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making a move

The location has changed, but the history still lives in this Baton Rouge Creole plantation home.

The kitchen reflects the essence of historical corrections while embracing 21st-century conveniences.

Cheryl Gerber

Hidden from Highland Road by live oaks, pecans and other native trees on an 11-acre site, Chêne Vert is a treasure.

Today, it is a stately example of an 1825 Creole plantation home, yet almost three decades ago, the house was slowly deteriorating as it sat unoccupied for 35 years on land 80 miles from its picturesque present-day Baton Rouge setting.

Cheryl and F. Wayne Stromeyer, serious scholars of Louisiana architecture, had been looking for an authentic old Louisiana house when they found the interesting plantation home, called Live Oak, on the site of a sugar-and-cotton plantation in the Opelousas-Washington area of St. Landry Parish. “We renamed the house ‘Chêne Vert,’ which is the French name for ‘live oak,’ because there were other historic houses called Live Oak in Louisiana,” Cheryl says. “When we first saw the house in 1983, I knew it was what we had envisioned. It was down a long dirt road in a field where cattle grazed. When we ventured inside, we discovered a Creole floor plan, without the center hall of the Anglo houses of the period. It’s an interesting plan where the front galleries and stairways serve in part as hallways.”

It was almost seven years from the first time the Stromeyers saw the house until they were able to work out all of the details to move it across the Atchafalaya swamp and the Mississippi River to Baton Rouge. “It was no small task to move it,” Cheryl recalls. “It took us three days to make the trip.”

Built by Benoit Vanhille, a soldier in Napoleon’s army in the San Domingo Campaign of the early 1800s, the house has been restored as closely as possible to the original while making allowances for modern utilities. “We researched and restored it as authentically as possible,” Cheryl says. “We even used the original hardware or a reproduction of what we found in the house. Then we used Louisiana furniture and decorative art objects, along with American, French and English antiques appropriate to the house and period.”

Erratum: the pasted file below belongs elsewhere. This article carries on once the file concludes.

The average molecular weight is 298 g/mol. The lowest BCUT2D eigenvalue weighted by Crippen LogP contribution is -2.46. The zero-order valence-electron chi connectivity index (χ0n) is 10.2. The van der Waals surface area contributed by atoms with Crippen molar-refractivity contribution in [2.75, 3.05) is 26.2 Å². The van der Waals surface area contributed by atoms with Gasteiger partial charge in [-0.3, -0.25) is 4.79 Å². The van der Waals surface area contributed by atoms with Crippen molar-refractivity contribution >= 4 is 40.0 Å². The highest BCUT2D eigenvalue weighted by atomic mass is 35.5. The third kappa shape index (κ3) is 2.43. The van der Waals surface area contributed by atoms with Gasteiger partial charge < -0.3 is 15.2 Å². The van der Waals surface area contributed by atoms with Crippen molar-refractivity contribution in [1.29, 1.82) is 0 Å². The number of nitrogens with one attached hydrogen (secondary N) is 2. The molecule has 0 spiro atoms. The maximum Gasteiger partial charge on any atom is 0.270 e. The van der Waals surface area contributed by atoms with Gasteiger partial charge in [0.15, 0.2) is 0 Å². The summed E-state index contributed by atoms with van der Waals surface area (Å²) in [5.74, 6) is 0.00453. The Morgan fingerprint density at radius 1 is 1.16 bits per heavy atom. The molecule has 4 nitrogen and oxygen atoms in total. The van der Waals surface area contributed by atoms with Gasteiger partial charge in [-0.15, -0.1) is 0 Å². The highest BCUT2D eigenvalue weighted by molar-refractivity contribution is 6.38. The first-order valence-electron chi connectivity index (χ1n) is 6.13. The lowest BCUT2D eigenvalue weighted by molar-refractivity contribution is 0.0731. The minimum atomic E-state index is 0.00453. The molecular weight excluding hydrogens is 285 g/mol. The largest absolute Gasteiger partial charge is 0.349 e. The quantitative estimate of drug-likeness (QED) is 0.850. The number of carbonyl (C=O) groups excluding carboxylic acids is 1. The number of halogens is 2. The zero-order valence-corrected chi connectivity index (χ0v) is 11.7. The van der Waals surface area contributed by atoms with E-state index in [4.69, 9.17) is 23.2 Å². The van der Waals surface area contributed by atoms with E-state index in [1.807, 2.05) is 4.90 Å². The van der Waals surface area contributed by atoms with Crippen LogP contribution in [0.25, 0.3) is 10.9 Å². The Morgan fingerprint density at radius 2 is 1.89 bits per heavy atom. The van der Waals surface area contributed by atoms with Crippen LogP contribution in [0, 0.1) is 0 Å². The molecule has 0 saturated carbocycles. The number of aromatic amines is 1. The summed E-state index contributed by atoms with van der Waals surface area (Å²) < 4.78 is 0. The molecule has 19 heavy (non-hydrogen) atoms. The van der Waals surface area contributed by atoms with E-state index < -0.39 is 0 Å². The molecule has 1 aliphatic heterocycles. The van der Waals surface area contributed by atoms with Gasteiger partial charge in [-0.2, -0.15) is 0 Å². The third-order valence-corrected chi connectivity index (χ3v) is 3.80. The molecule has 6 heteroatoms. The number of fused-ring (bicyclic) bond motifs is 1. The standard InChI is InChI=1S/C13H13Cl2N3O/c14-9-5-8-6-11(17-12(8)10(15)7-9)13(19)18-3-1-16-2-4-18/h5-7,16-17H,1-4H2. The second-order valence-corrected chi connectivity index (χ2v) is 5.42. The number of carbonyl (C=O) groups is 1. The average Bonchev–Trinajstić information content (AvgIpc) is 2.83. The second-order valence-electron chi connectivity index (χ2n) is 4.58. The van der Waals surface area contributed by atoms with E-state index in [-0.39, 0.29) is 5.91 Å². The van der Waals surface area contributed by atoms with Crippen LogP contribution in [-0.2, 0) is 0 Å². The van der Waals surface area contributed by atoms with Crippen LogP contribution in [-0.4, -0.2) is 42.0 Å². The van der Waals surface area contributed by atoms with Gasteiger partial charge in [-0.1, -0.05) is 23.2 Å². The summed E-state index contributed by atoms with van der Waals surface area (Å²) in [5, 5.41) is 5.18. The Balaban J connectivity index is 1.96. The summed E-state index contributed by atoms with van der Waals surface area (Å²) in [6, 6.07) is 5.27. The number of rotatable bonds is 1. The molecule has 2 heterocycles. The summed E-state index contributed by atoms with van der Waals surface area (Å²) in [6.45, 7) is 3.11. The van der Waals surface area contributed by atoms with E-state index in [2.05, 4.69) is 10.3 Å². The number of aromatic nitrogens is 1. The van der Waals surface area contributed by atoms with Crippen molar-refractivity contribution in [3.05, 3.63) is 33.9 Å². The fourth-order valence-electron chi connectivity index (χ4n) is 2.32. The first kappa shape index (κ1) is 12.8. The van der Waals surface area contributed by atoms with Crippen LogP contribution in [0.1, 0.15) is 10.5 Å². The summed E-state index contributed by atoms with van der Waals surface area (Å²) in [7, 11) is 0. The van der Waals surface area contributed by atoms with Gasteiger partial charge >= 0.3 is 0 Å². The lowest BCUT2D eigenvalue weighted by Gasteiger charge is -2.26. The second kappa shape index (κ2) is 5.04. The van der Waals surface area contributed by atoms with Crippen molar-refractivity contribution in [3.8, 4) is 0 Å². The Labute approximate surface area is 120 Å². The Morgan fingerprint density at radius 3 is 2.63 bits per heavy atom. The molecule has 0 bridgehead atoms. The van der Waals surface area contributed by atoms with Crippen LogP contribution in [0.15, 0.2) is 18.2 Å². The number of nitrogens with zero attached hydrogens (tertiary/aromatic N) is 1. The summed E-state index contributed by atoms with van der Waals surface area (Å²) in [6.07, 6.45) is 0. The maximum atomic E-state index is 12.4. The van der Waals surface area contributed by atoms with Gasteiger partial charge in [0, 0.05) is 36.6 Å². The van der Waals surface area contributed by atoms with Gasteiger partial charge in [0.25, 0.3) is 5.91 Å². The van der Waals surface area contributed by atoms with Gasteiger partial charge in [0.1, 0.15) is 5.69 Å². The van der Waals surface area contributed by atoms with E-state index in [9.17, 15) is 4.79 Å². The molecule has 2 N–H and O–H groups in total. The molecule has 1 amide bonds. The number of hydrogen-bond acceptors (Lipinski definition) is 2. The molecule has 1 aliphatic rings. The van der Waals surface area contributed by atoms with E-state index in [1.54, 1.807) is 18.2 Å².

Although the house is a historic showplace, it’s the magnificent gardens that first greet you.

“The layout is based on an early-19th-century document from the New Orleans Notarial Archives,” Cheryl explains. “It’s a formal parterre garden in the French taste and features plants recovered from the original house site as well as antique roses and other plants from old gardens in the region.”

Gravel paths wind around the formal flower beds that are edged in dwarf yaupon, and a sundial has a place of honor in the center of the garden. The garden is surrounded by a white fence, and arbors covered with antique roses frame two of the five gates that provide access to the garden.

The kitchen in the main house has the essence of historical correctness, but it also embraces all of the 21st century’s conveniences. Of special note is the additional detached kitchen building with laundry facilities behind the main house that is fashioned with late-19th-century construction. It features a fireplace with a brick bake oven that provides for open-hearth cooking in the old manner.

Also on the property is an historic small bousillage (mud-and-moss) house that was originally on the property. Built in 1835, it’s an Acadian-type structure made of cypress that sits on cypress logs, some of which are original. Today it is a guesthouse furnished with Acadian cypress furniture and textiles.

The tout ensemble of Chêne Vert gives it true museum status for all who love historic houses, and yet it is a comfortable home that Cheryl and Wayne enjoy sharing with family, friends and historical groups. “It’s been a labor of love for both of us,” Cheryl says, and then adds with a smile, “and it will always be a work in progress.”
 

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